I have an interesting history when it comes to John Mellencamp’s music. As a child, I liked it along with everything else I absorbed, not really having the facility to distinguish good, bad, or mediocre. All I heard was music, there was no divide between country and rock, and I had no clue why people found AC/DC offense or why Achey Breaky Heart was ridiculous. When I reached my high school and college years, I developed a pretentious loathing for my home state, and since Mellencamp is a product of Indiana, he received that hatred as well. You should have heard me howl when he was inducted into the Rock and Roll Hall of Fame.
Since graduation, however, I’ve matured in my opinions, and somehow wrapped back around to loving John Mellencamp. Partly its because his music is just plain good and enjoyable listening, without pretension. He’s also an artist that does what he wants and doesn’t care about image, changing his name back from his rock star moniker of “Cougar” and stopping politicians who misuse his music. Integrity is the best way to describe it, something a lot of artists lack these days.
Mellencamp’s latest album is no exception to the rule. Called “No Better Than This,” the definitely sounds like another standard rock record. However, it’s far from standard, unless it’s the standards of 50 or 60 years ago. Mellencamp took a few musicians, old’timey infatuated producer T Bone Burnett, one microphone and antiquated recording equipment, and recorded an entire album on the run. He chose to record in Sun Studio, the First African Baptist Church in Savannah, GA, and in Room 414 of the Gunter Hotel, where Robert Johnson recorded.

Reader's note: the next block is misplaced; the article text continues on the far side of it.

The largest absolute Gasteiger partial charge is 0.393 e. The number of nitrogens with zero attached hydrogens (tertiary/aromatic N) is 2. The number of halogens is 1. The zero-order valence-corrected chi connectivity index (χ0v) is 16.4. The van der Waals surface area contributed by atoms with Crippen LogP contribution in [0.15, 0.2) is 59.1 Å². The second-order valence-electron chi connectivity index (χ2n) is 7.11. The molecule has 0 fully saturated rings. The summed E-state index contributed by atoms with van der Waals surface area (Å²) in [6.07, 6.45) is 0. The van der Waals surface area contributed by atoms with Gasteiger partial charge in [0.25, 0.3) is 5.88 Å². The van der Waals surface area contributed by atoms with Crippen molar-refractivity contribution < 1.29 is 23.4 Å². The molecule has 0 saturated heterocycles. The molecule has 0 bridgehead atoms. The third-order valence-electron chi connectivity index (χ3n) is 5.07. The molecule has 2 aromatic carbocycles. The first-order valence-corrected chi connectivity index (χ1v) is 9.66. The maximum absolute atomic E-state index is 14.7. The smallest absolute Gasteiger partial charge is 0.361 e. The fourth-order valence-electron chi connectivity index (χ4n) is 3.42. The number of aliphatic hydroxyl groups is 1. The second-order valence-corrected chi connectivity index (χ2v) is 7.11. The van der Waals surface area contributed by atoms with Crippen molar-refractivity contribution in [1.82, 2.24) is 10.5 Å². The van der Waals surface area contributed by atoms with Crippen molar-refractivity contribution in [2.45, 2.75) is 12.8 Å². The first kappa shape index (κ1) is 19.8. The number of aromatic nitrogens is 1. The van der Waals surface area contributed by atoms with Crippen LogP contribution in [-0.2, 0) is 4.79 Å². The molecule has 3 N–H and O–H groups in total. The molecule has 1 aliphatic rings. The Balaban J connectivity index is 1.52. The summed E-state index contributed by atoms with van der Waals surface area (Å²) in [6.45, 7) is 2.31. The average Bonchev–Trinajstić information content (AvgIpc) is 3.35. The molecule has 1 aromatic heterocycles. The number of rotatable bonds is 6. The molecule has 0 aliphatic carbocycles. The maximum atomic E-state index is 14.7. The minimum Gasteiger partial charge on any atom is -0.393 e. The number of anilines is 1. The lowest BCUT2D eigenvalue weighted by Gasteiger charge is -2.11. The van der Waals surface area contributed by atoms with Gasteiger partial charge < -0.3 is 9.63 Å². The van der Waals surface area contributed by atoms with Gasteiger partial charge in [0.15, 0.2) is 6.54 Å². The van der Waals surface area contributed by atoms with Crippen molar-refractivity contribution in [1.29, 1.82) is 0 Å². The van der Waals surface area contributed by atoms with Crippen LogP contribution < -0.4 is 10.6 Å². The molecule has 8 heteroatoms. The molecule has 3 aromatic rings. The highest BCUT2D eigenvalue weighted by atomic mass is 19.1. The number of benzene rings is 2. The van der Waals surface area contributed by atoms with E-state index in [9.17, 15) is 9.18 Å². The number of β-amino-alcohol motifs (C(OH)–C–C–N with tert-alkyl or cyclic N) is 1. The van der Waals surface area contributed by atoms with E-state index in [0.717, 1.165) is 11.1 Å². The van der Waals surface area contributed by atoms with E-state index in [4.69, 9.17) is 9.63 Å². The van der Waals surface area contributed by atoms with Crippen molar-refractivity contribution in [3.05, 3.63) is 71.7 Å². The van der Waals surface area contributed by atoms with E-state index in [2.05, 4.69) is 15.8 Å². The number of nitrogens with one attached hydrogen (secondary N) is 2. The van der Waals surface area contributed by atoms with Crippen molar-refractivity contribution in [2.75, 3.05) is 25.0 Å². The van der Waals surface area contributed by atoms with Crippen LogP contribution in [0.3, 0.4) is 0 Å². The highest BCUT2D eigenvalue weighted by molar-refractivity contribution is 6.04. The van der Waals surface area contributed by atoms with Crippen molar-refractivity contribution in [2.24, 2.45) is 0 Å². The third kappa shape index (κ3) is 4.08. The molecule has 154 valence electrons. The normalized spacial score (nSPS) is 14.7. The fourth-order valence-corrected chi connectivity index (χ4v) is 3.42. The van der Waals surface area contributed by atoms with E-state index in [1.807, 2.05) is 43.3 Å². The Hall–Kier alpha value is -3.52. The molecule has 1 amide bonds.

The entire process sounds like a massive gimmick to trick people into accepting a mediocre effort as a revelatory experience. However, it seems more like a chance for Mellencamp to record songs far removed from modern concerns that are still original and timely, without the influence of modern recording tech and major label expectations. (The release is on Rounder Records, a wonderful root music record label.)
From the first to the last track, everything sounds warm and earthy, in stark contrast to the cold precision of most current songs’ protools production. Some of the songs are earnest and hopeful, like "Save Some Time to Dream," a song about not wasting life that manages to avoid sounding cliche. Other tracks are plaintive or downright sinister, like the Robert Johnson inspired "Right Behind Me," featuring a fiddle and a tail of the Devil’s influence.
This record sounds nothing like the rockstar that Mellencamp has reluctantly been for the last few decades. Instead, it sounds more like a long lost album from Bob Dylan or Tom Waits, that just happens to feature a better voice than either of those men possess (No offense to Tom or Bob). Easter Eve in particular seems like its from Dylan’s songbook, a long tale about a man and his son getting into a drunken brawl on the night before "Easter Sunday." Most of the album is quiet and contemplative, but a few tracks even manage to recall the rockabilly greats that also recorded at Sun Studio.
While the album may not have any high charting singles, it’s still a spectacular piece of work. John Mellencamp has provided more evidence that you don’t need modern equipment to make a great album, and that an Indiana boy can make classic music with the best of them.
--------Nixon Segretti Productions